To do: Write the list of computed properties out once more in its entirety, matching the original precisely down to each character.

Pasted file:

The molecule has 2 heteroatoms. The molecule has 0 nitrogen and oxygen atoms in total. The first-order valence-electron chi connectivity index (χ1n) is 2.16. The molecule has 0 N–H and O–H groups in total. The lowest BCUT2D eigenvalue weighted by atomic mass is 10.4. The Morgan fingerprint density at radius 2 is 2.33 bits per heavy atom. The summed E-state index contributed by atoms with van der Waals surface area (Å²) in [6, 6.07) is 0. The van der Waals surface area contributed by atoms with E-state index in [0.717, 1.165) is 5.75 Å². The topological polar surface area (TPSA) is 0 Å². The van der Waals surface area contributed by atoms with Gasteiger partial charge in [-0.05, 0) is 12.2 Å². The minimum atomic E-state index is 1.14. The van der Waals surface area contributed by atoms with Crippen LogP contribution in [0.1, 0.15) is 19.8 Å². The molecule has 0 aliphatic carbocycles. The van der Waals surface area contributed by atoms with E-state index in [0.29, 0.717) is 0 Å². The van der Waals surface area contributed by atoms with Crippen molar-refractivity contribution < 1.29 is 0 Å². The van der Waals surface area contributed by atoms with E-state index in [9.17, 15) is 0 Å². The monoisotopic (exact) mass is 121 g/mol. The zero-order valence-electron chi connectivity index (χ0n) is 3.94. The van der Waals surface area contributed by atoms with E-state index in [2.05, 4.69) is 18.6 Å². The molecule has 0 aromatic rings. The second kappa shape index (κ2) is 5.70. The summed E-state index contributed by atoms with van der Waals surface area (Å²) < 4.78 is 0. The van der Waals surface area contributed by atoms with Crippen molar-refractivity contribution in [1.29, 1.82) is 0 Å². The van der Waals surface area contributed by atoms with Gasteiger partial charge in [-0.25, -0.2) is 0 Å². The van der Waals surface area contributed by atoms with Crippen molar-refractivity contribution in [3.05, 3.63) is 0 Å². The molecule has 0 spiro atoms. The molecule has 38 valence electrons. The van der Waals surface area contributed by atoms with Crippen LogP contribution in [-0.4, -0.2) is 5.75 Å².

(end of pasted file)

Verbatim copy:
The molecule has 2 heteroatoms. The molecule has 0 nitrogen and oxygen atoms in total. The first-order valence-electron chi connectivity index (χ1n) is 2.16. The molecule has 0 N–H and O–H groups in total. The lowest BCUT2D eigenvalue weighted by atomic mass is 10.4. The Morgan fingerprint density at radius 2 is 2.33 bits per heavy atom. The summed E-state index contributed by atoms with van der Waals surface area (Å²) in [6, 6.07) is 0. The van der Waals surface area contributed by atoms with E-state index in [0.717, 1.165) is 5.75 Å². The topological polar surface area (TPSA) is 0 Å². The van der Waals surface area contributed by atoms with Gasteiger partial charge in [-0.05, 0) is 12.2 Å². The minimum atomic E-state index is 1.14. The van der Waals surface area contributed by atoms with Crippen LogP contribution in [0.1, 0.15) is 19.8 Å². The molecule has 0 aliphatic carbocycles. The van der Waals surface area contributed by atoms with E-state index in [0.29, 0.717) is 0 Å². The van der Waals surface area contributed by atoms with Crippen molar-refractivity contribution < 1.29 is 0 Å². The van der Waals surface area contributed by atoms with E-state index in [9.17, 15) is 0 Å². The monoisotopic (exact) mass is 121 g/mol. The zero-order valence-electron chi connectivity index (χ0n) is 3.94. The van der Waals surface area contributed by atoms with E-state index in [2.05, 4.69) is 18.6 Å². The molecule has 0 aromatic rings. The second kappa shape index (κ2) is 5.70. The summed E-state index contributed by atoms with van der Waals surface area (Å²) < 4.78 is 0. The van der Waals surface area contributed by atoms with Crippen molar-refractivity contribution in [1.29, 1.82) is 0 Å². The van der Waals surface area contributed by atoms with Gasteiger partial charge in [-0.25, -0.2) is 0 Å². The van der Waals surface area contributed by atoms with Crippen molar-refractivity contribution in [3.05, 3.63) is 0 Å². The molecule has 0 spiro atoms. The molecule has 38 valence electrons. The van der Waals surface area contributed by atoms with Crippen LogP contribution in [-0.4, -0.2) is 5.75 Å².